Daisy Christodoulou’s book Seven Myths About Education has created quite a stir since it was published online earlier this year. After a rave review from a respected colleague and several blogs about the book, I’ve finally managed to read Seven Myths for myself. I’m planning to include this for discussion in a new education Book Club next term.
The conclusion of the book seems to be this:
Knowledge is the bedrock of a good education for the 21st Century. Effective teaching should feature more direct and explicit teaching of factual knowledge. This might include more direct teacher instruction and more explicit drilling and much less group work and ‘activities’. There are,however, institutional barriers to securing this change including guidance from OfSTED and a legacy from ‘anti-knowledge’ theorists and educationalists who still influence teachers to be averse to didactic knowledge transmission, despite academic research that is counter to that position.
I’ve spent ages reflecting on what I think about the Myths and their relevance to my work. I do think this deserves to be regarded as an important book as many people have suggested. However I also worry about polarising the knowledge debate too much because the truth is always more complex; I also think that a Dawkins-esque ‘absolute position’ approach is not always helpful. That said, the book contributes to the debate in a direct manner that is refreshing and probably very timely and necessary.
There is a great deal that I agree with:
1. There is nothing wrong with teacher instruction and this has certainly been turned into ‘a bad thing’ in some quarters in an unhelpful way. Hattie’s evidence confirms what most teachers know from experience: direct instruction works really well…alongside other strategies. Direct instruction is not necessarily passive.
2. Knowledge and skills are interwoven..and abstract skills acquisition is a bizarre notion. I’ve never understood why people undermine their credibility by championing the idea of being explicitly not ‘knowledge driven’. It’s a massive own goal – especially when this is often not what they really mean.
3. 21st Century skills need to be put in proper context and ‘Seven Myths’ does this well. Being well educated doesn’t mean anything subtantively different to what it has ever meant, even though we have technology to make knowledge easier to access.
4. Obviously enough, a core knowledge base is essential for reading and making meaning of any text. That knowledge has to come from somewhere.
It might well be the case that some more direct content transmission would be a good thing. For example we recently discussed the value of teaching a KS3 ‘History Overview’ course so that a good sense of chronology …a schema for all historical events…could be developed prior to the indepth and thematic studies. Would a similar general course in English literature be useful, given that any selection of texts can only be a small sample of the full canon? Perhaps. In science there are certainly some important fundamentals on which everything else hinges: particles, scale, forces, energy, evolution and genetics, diffusion processes, basic measurements and units.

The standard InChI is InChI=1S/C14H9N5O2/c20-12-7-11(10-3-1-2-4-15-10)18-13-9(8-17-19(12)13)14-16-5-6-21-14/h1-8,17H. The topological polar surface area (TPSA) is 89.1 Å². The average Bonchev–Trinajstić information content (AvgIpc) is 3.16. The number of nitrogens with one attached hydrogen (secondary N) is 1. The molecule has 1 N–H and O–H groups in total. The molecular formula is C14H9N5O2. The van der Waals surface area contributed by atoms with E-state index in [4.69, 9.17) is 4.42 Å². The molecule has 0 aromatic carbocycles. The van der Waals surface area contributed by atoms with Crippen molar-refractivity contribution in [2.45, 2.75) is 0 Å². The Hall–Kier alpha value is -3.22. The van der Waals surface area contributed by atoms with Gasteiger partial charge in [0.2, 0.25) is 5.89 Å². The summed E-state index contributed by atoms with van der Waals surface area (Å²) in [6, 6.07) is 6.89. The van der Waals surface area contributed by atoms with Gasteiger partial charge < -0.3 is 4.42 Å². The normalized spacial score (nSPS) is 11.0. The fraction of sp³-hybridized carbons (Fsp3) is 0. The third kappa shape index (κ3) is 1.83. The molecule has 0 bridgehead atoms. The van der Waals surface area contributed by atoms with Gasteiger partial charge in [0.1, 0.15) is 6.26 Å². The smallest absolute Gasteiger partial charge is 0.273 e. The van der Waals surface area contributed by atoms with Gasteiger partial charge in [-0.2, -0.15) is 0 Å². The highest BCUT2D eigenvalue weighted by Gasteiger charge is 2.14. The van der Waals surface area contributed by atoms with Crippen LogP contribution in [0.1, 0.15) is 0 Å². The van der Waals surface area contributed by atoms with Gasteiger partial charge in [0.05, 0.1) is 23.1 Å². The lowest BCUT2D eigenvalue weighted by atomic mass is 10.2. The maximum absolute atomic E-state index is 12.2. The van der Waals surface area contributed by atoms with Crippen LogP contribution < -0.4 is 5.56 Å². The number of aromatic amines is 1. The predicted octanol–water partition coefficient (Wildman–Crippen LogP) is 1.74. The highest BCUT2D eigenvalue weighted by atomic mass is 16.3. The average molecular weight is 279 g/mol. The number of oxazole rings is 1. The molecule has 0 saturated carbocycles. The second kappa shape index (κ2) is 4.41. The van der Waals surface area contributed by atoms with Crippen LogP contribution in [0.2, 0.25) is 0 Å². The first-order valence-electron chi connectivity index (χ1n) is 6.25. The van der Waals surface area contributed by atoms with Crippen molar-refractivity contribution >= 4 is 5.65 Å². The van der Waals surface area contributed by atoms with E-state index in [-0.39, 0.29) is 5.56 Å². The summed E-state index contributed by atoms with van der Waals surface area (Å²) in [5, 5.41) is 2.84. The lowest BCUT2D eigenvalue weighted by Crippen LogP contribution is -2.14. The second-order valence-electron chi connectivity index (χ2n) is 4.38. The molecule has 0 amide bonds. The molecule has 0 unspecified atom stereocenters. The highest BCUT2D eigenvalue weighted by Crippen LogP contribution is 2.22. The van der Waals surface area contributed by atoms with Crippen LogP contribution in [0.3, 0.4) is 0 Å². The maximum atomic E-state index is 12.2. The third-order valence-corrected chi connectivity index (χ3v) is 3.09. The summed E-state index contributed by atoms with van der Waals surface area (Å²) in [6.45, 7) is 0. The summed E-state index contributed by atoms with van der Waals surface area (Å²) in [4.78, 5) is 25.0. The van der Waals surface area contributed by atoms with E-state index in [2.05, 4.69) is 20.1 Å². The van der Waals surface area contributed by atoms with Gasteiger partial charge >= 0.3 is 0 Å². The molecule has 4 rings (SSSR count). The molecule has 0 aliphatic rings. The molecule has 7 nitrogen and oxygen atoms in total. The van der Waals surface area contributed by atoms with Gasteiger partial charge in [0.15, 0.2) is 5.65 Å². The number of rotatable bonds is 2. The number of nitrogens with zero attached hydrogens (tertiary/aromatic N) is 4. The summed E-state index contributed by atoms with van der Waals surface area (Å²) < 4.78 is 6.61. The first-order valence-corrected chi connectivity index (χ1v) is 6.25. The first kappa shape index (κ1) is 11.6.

Solid core knowledge in these areas could perhaps be transmitted and drilled…But it isn’t certain to improve overall understanding without a lot of further work. In my experience, whether a student knows an equation off by heart or has to look it up, doesn’t correlate neatly to how good they are at physics. But still, this is an interesting area for discussion and research rather than one for taking an absolute position on.
There are other aspects that I found less convincing.
For me, the myths just don’t ring true as a general description of the state of our schooling or the issues with it.
Most teachers already explicitly teach facts and transmit knowledge as part and parcel of their everyday work. If anything, we have a strong orientation towards exam preparation; exams are not as content free as some people suggest. The new NC may have notched up some content areas; the new GCSEs may have more knowledge requirements, but already school curricula are knowledge rich. Just look at the exam specifications. It is just a question of degrees.
Over many years, I’ve seen a lot of poor teaching in various contexts. I’d suggest that very little of it stemmed from these myths. Mostly the issues are around poor behaviour, an inability to hold a class’ attention, weak subject knowledge, an awkward or excessively dull expositional style, low expectations,…all these teachers were desperately trying to transmit knowledge but failing to do so effectively.
Of course, in some cases, I’ve seen poor lessons where there has been a lame task focus instead of a rigorous learning focus. I cringe as much as anyone when a teacher says “we’re going to work on our resilience today” rather than simply setting ongoing work that inherently demands resilience. But I’d say it is much more common to find a didactic teacher who is not making an impact than a teacher engaging students in group work that isn’t effective. So, even accepting that the myths are out there, I don’t think they go very far in accounting for low standards where they exist in the system in general.
Daisy Christodoulou’s personal anecdotal experience is from a very specific teaching situation and this has clearly been very influential. However, especially in relation to group work and ‘activities’, I feel a wider view is needed. I accept that some poorly conceived activities may be content free..and who would defend that? However, for me, after 25 years in various schools, I’m pretty clear that direct instruction and group work are as inseparable as knowledge and skills. They co-exist in a typical flow of lessons and I think it’s a mistake to create a dichotomy.